But yet, I entirely screw up. I lose patience. I get upset with her. I apologize and try to move forward. Some days are better than others.

Parents aren’t perfect, no matter how hard we try. We have to give ourselves some room.

The things I forget come back at the weirdest times!

A Back to School Check-In

I am more than happy to report that my kids are back in school. August 14 was a magical day in the Sanders house.. at least for me.

After a little more than two months of summer break, I was more than ready to send them back to school.

First day of school

Wake-Up is Mom’s Payback

Wake-up time now starts at 5:30 am for Cameron, 5:45 am for Lily because she’s a bit of a sloth in the mornings and Julian wakes up at 6.

I could swear a small part of my heart broke when Cameron got on the bus on the first morning to go to high school. My big kid is now a freshman. This fact hurts my heart. I am not sure where the last 14 years have gone, but here we are. I gave him a pep talk in the car while we were waiting for the bus and he was like, “I’ll be fine, Mom.”

He jumped out and that was it. I was sad before sunrise.

Cameron hasn’t had homework yet, has only gotten two textbooks, but I don’t think he’s prepared for what’s coming. I’ve warned him about high school workload, but he thinks I’m kidding.

I’ll be able to help him with some things, but I can forget helping him with physics and engineering. Those aren’t even in my scope, but since his grandfather is a machinist, I’ll leave that to him.

He wanted to join the cross-country team, but I was not about to let him run in the extreme late summer heat.

For example, today’s temperature was 97 degrees (practice was canceled) and while he wasn’t happy, he understood that I wasn’t willing to risk his heart for this. Heat is one of his biggest triggers for an SVT episode, even if he stays well hydrated.

The Middle School Edition

I wasn’t sad about sending Julian off to the eighth grade, but sending my baby to middle school?

Ugh. I won’t lie. There was almost a tear.

Julian is not amused by this school year, it seems to be more of the same so far. Julian thrives on routine so I think he is doing well. He gets up, dressed, and so on. I encourage him to eat breakfast- sometimes he will, but usually not.

Lily takes forever to get moving and I almost drug her out of bed this morning.

I’m not kidding.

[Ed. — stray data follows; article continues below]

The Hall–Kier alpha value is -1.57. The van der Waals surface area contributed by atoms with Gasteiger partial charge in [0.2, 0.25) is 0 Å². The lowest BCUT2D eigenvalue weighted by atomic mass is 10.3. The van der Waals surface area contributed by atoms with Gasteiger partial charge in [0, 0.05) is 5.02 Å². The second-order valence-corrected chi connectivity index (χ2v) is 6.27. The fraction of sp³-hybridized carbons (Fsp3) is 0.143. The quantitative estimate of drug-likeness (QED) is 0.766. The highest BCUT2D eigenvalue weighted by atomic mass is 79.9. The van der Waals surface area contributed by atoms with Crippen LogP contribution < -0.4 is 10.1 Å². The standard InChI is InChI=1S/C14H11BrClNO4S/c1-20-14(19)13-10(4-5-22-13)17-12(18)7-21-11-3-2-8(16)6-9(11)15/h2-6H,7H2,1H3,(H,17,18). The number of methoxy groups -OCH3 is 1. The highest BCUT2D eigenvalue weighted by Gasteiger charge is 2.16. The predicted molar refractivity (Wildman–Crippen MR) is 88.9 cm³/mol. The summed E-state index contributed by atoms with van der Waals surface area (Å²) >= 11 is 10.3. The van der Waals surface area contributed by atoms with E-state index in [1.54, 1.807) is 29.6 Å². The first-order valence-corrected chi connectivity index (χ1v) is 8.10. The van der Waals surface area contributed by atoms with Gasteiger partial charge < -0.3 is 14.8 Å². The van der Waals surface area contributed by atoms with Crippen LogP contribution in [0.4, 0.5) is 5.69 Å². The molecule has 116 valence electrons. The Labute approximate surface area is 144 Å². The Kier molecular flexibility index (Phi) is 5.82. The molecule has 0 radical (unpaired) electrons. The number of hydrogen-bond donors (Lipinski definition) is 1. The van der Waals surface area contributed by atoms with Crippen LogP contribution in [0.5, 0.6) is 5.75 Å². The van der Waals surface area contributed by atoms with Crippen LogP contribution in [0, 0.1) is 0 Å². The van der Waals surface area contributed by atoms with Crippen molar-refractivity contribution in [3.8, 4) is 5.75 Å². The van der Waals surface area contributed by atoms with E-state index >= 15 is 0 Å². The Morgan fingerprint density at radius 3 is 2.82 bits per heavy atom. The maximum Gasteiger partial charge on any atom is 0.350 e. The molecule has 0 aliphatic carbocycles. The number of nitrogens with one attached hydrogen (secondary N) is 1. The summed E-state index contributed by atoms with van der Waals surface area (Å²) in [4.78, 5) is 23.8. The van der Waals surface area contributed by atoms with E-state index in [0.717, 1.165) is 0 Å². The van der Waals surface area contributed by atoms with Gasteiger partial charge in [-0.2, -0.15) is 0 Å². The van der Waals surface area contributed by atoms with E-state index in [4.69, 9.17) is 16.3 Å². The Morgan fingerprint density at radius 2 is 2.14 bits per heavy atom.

She has to pick out a headband, earrings, and socks to match her uniform. This might take a while, even though I have told her it may be easier if she does this the night before.

But what do I know? I’m just Mom.

I know nothing. Or so they think. I actually know plenty, but they don’t realize this yet.

Homework has finally entered the house- Julian got science homework today (this post was written after everyone came home from school).

So far, Lily seems to be doing okay with middle school. She has some friends with her from elementary school and joined a class that does service-based projects around the school.

I think this will be good for her. She likes helping others and the class does creative things that will allow her to have fun with her creativity. She’s also talked about joining the visual arts society.

I have tried to get Julian to join something at school with no success. Maybe in high school?

Mom’s Spare Time

Mom’s WHAT?

Mom has no spare time.

Mom got a job.

I have a part-time job as an instructional assistant at a preschool for visually impaired children. I work while the kids are in school and I’m home before they are. It’s literally the perfect schedule. I work with three-year-olds, hence the picture of the small yellow chair.

The students start on the 28th, so the adventure begins with them soon. My class has 9 kids in it. There’s a lead teacher and another assistant with me. I have basically zero experience with visually impaired kids, but I have a lot of experience with kids that have other disabilities and those that are non-verbal.

Watch my Facebook and Instagram for updates!

How is the new school year going for you? Were you happy or sad to send your kids?